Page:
to be removed.

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4.) Frame welds ground, rust wire brushed off steel, everything degreased and prime painted.

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5.) Finish painted frame. Do not build on the frame supported on only 3 points like this. The weight of the
wheels will sag the frame in the middle and not be straight.

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6.) A table saw was essential to this build. I ripped all the 1" x 2"s from clear, straight, and light weight 2" x 4"s.
Most of the interior cabinet blocking and trim are not stock sizes, and have to be ripped to size.

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7.) For long cuts on plywood sheets to large to fit through the table saw, a good circular saw with a carbide
finish blade was needed.

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8.) To guide the circular saw straight a good straight edge and clamps were needed. I ripped this one on
the table saw to 3" x 5/8" from a 1" x 4". The home improvement stores sell metal ones, and some have
built in clamps.
Last edited by TreeRog on Mon Jun 29, 2015 9:54 pm, edited 2 times in total.
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Re: WOODY'S CAMPER - Lightweight Standie

Postby TreeRog » Wed Jun 24, 2015 6:22 pm

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9.) Titebond II glue applied to 11/32" plywood footwell sides. Glue will be spread out and both pieces
will be clamped and brad nailed together. The inside pieces are set in 11/32" from each end to create an
interlocking corner when assembled.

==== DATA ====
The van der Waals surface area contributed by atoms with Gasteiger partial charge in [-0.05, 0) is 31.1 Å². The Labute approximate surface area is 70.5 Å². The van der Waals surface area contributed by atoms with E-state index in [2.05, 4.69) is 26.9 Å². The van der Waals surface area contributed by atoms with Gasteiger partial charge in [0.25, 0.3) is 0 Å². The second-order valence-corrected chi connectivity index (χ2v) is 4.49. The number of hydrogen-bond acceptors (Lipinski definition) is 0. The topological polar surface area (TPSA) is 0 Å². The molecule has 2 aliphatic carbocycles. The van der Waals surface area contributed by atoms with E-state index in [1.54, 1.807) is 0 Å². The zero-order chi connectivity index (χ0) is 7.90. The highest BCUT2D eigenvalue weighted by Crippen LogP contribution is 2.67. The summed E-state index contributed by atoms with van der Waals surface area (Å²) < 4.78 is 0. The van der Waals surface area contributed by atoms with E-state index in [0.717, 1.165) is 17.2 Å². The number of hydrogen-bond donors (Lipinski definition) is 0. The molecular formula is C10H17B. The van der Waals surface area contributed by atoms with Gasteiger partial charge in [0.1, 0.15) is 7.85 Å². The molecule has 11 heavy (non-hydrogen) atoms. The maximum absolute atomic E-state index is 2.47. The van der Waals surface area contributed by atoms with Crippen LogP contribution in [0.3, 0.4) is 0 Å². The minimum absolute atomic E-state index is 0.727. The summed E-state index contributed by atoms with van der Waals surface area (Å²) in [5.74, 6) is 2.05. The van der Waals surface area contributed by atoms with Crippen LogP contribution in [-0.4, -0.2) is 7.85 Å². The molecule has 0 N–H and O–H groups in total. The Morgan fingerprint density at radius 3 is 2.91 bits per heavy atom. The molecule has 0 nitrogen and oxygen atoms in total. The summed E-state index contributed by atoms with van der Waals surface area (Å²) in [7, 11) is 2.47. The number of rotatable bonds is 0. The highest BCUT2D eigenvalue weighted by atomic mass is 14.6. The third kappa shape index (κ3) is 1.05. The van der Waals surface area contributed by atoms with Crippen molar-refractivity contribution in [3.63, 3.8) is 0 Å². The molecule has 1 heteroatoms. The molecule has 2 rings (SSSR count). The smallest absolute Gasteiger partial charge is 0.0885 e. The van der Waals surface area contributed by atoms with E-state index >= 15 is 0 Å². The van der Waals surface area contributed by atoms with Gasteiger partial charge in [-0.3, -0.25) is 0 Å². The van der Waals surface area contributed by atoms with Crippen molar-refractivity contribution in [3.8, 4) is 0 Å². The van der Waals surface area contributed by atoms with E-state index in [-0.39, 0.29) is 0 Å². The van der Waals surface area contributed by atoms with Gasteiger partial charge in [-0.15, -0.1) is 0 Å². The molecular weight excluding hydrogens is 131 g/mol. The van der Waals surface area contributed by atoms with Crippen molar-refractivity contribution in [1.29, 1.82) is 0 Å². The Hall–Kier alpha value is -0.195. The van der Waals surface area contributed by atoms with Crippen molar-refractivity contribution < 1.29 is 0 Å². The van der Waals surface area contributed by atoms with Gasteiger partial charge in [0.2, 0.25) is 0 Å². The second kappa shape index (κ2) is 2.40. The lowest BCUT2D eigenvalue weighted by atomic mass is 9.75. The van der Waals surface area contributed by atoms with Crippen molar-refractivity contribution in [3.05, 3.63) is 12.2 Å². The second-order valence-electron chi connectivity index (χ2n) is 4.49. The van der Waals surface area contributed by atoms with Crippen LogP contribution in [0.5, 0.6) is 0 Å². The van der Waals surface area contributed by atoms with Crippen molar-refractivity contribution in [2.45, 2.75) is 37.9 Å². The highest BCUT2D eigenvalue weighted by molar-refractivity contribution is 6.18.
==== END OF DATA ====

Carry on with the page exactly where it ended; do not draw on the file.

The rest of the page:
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10.) Measured and cut 3/4" x 1 1/2" footwell floor framing.

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11.) 3/4" x 1 1/2" framing being Titebond II glued and 18 ga. brad nailed to the 11/32" plywood footwell floor.
The good side of the plywood is down; it will be the finish floor of the footwell.

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12.) For extra strength, I used Epoxy Resin to assemble the footwell floor sides. I did a dry fit to verify
everything fitted together. I primed the joint edges with un-thickened resin. See next photo.

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13.) Epoxy resin is thickened to bridge the gaps in a joint. I put 1 dip of colloidal silica per 3 dips of
filleting blend in the resin. I use that ratio, and add to the resin to achieve a final texture of catsup.
Hold the assembly together with brad nails and clamps until set.

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14.) I cut 3/4" foam insulation to fit between the framing. There was a film on the foam and I peeled that off.
I applied Titebond II glue to the insulation before I inserted it. I spread glue on the insulation and framing as
shown. I also spread glue on the back of the 5mm plywood bottom before brad nailing it to this framing.
Last edited by TreeRog on Mon Jun 29, 2015 9:55 pm, edited 2 times in total.
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Re: WOODY'S CAMPER - Lightweight Standie

Postby TreeRog » Wed Jun 24, 2015 6:24 pm

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15.) I used a bigger (16 ga.) brad nailer and epoxy resin to fasten the floor framing to the footwell.

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16.) I used epoxy resin and 16 ga. brad nails to attach the side framing to the footwell. I used straight